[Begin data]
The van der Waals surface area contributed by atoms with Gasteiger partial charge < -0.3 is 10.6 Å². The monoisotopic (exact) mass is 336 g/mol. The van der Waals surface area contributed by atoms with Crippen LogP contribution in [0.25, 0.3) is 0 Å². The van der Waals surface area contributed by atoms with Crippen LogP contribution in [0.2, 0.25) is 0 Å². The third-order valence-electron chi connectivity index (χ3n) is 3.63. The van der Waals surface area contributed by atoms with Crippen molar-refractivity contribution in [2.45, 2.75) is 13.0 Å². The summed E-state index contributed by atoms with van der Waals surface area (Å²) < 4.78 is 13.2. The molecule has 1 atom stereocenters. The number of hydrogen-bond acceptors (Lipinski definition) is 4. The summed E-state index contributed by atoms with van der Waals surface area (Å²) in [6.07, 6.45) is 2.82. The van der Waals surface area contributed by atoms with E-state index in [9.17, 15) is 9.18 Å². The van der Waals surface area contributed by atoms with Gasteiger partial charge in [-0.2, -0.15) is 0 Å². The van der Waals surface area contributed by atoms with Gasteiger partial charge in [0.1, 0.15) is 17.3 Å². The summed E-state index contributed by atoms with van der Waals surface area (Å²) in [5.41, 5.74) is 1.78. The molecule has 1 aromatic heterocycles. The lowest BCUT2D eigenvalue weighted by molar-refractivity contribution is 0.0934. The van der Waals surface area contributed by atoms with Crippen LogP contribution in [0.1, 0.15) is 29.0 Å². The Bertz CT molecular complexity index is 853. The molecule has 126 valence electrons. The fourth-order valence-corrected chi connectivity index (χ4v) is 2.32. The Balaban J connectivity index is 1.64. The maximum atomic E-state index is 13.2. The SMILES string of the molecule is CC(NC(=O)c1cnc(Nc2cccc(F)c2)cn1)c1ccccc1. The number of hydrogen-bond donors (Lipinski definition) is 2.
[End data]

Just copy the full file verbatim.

The van der Waals surface area contributed by atoms with Gasteiger partial charge < -0.3 is 10.6 Å². The monoisotopic (exact) mass is 336 g/mol. The van der Waals surface area contributed by atoms with Crippen LogP contribution in [0.25, 0.3) is 0 Å². The van der Waals surface area contributed by atoms with Crippen LogP contribution in [0.2, 0.25) is 0 Å². The third-order valence-electron chi connectivity index (χ3n) is 3.63. The van der Waals surface area contributed by atoms with Crippen molar-refractivity contribution in [2.45, 2.75) is 13.0 Å². The summed E-state index contributed by atoms with van der Waals surface area (Å²) < 4.78 is 13.2. The molecule has 1 atom stereocenters. The number of hydrogen-bond acceptors (Lipinski definition) is 4. The summed E-state index contributed by atoms with van der Waals surface area (Å²) in [6.07, 6.45) is 2.82. The van der Waals surface area contributed by atoms with E-state index in [9.17, 15) is 9.18 Å². The van der Waals surface area contributed by atoms with Gasteiger partial charge in [-0.2, -0.15) is 0 Å². The van der Waals surface area contributed by atoms with Gasteiger partial charge in [0.1, 0.15) is 17.3 Å². The summed E-state index contributed by atoms with van der Waals surface area (Å²) in [5.41, 5.74) is 1.78. The molecule has 1 aromatic heterocycles. The lowest BCUT2D eigenvalue weighted by molar-refractivity contribution is 0.0934. The van der Waals surface area contributed by atoms with Crippen LogP contribution in [0.1, 0.15) is 29.0 Å². The Bertz CT molecular complexity index is 853. The molecule has 126 valence electrons. The fourth-order valence-corrected chi connectivity index (χ4v) is 2.32. The Balaban J connectivity index is 1.64. The maximum atomic E-state index is 13.2. The SMILES string of the molecule is CC(NC(=O)c1cnc(Nc2cccc(F)c2)cn1)c1ccccc1. The number of hydrogen-bond donors (Lipinski definition) is 2.